Confusing state of federal affairs
KATHMANDU: A year on since Nepal adapted federal structure, the country has undertaken a leisurely yet unending and burdening walk to attain subsidiarity and decentralisation.
Looking at the recent confrontation between Province 2 and federal government over Provincial Police Bill and wide criticism of top leadership's abuse of "authoritarian" attitude from all sides in matters pertaining to state-related-affairs, one can say that the right to self-government is yet to be ensured.
Moreover, the problems facing self-governance appear grand and suggest a lack of homework when looked through a minuscule lens:
For instance, after scrapping of agriculture offices from districts, farmers are now impelled to travel to province headquarters or nearby trade hubs where government has partially set up information centres. But without administrative offices in local levels, farmers reckon that service delivery will not be as effective as it was in the past. Moreover, the works related to agricultural marketing, technical services and providing subsidised crop seeds have come to a standstill after DADO dismissal.
Prior to DADO scrapping, farmers were aided in eliminating crop infestation and used to receive subsidised winter crop seeds through the local office. However, local levels in the present setup have not come to their aid.
Likewise, despite formation of ministries at provincial level, service seekers from all 77 districts have to visit Department of Foreign Employment in Tahachal in Kathmandu to acquire even basic service such as a work permit renewal.
Hence, the plans to make services available at door-steps have not materialised even after a year in transition and the situation cannot be expected to improve unless issues pertaining to decentralisation are effectively addressed.
However, at a time when rural municipalities and local levels are reeling under a severe man power crunch and mounting backlog of works, government's decision to halt PSC hiring serves as a counter-productive measure that exacerbates issues of service delivery. Moreover, delay in formulating civil service laws has hindered the authorities from resolving the human resource related issues resulting into ineffective service delivery at the local levels.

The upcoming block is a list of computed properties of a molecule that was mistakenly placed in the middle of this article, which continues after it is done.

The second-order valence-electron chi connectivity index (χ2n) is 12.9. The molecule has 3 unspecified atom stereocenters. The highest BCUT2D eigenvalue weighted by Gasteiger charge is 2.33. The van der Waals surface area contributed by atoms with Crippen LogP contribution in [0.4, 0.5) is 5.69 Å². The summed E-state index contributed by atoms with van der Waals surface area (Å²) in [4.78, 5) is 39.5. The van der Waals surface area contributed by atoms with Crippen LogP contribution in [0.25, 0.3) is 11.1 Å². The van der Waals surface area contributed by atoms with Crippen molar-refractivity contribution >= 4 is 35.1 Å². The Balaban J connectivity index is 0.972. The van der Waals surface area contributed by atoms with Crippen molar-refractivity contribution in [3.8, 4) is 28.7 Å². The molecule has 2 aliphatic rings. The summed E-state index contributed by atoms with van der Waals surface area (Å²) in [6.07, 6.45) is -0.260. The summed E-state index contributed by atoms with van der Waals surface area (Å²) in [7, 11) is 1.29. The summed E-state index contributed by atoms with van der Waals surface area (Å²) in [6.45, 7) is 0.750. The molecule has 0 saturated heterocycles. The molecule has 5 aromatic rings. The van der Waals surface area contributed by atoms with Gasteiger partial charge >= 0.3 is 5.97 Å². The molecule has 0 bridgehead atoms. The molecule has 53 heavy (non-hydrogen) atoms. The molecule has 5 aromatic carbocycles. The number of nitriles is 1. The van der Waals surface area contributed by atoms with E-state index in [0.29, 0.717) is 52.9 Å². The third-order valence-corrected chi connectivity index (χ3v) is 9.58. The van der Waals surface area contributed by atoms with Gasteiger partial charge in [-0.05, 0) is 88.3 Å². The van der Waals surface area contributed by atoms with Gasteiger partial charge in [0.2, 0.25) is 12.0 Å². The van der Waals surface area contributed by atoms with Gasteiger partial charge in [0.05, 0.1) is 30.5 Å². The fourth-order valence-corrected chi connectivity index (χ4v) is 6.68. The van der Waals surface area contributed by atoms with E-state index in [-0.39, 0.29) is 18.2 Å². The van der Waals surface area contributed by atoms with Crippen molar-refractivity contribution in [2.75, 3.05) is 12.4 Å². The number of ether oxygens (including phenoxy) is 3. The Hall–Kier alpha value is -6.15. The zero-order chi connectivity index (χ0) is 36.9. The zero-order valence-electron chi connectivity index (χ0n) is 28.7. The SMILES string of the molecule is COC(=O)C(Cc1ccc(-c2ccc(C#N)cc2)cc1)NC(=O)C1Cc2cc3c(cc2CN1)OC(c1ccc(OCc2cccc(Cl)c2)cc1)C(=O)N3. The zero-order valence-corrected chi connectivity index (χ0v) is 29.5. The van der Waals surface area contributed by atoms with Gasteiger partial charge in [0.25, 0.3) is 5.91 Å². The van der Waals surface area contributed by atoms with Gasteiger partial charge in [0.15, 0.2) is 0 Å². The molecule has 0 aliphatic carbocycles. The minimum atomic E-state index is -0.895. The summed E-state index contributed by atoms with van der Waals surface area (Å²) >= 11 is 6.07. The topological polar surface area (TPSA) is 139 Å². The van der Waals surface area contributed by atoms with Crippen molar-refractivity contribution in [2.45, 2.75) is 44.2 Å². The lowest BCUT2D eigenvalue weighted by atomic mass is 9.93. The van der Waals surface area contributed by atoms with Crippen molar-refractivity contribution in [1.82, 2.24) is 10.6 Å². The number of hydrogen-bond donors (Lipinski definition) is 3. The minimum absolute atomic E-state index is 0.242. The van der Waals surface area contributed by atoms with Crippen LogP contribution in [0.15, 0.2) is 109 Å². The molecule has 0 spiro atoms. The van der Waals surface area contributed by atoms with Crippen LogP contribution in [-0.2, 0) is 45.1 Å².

Moreover, the state and local bodies have not yet been able to exercise the rights to self-governance because of delays in formulating crucial laws that facilitate province-centre coordination, employee deputation and foreign aid mobilisation.
Even after PSC hires employees to bloat the bureaucracy, authorities are still unclear on how to address challenges of deputation. With the state hoarding huge proportion of wealth through taxes, raising incentives for staffers on condition to work at remote administrations would lure them to accept deployment. On contrary, the government wants to make things work through passing threats of expulsion and dismissal or with stern laws that would turn staffers into scapegoats.
Moreover, an enlarged and bloated bureaucracy in the provinces, apart from quickly emptying coffers, has also paved way for economic and political elites to capitalise on devolution of power to indulge in dirty power plays in the region and amass vast wealth through corruption. It is unclear, whether governments have mulled taking any counter-measures to curb unethical practices through stronger regulations.
Like a governance system of the unitary government in the past, current system is still plagued by economic syndicates and presence of middle-men in every sector, as such provincial governments need to formulate laws ensuring stern actions against corrupt practices. However, no steps have been taken yet in that regard. If the states are to be empowered, the federal government should implement necessary laws that enable fair and clean subsidiarity at earliest as possible.
In this backdrop, government's decision to analyse issues related to tax collection, budget implementation and policy ambiguity in federal governance system. albeit late, is a praiseworthy move.
With a responsibility to help country achieve the promised sustainable development goals, the government should also expedite processes pertaining to decentralisation at grass root levels. Furthermore, without a well functioning administration that ensures productive utilisation of power and budget, the goals of decentralisation and sustainable development cannot be effectively met.
However, even after a year on since the elections, the federal parliament has failed to introduce laws ensuring corruption free and smooth functioning local governments.
Given that, the only way to let people enjoy fruits of federalism is to really operationalise the basic principles that are already in the constitution. Federal government in unison with provincial and local level governments should now keep talks aside and walk the walk.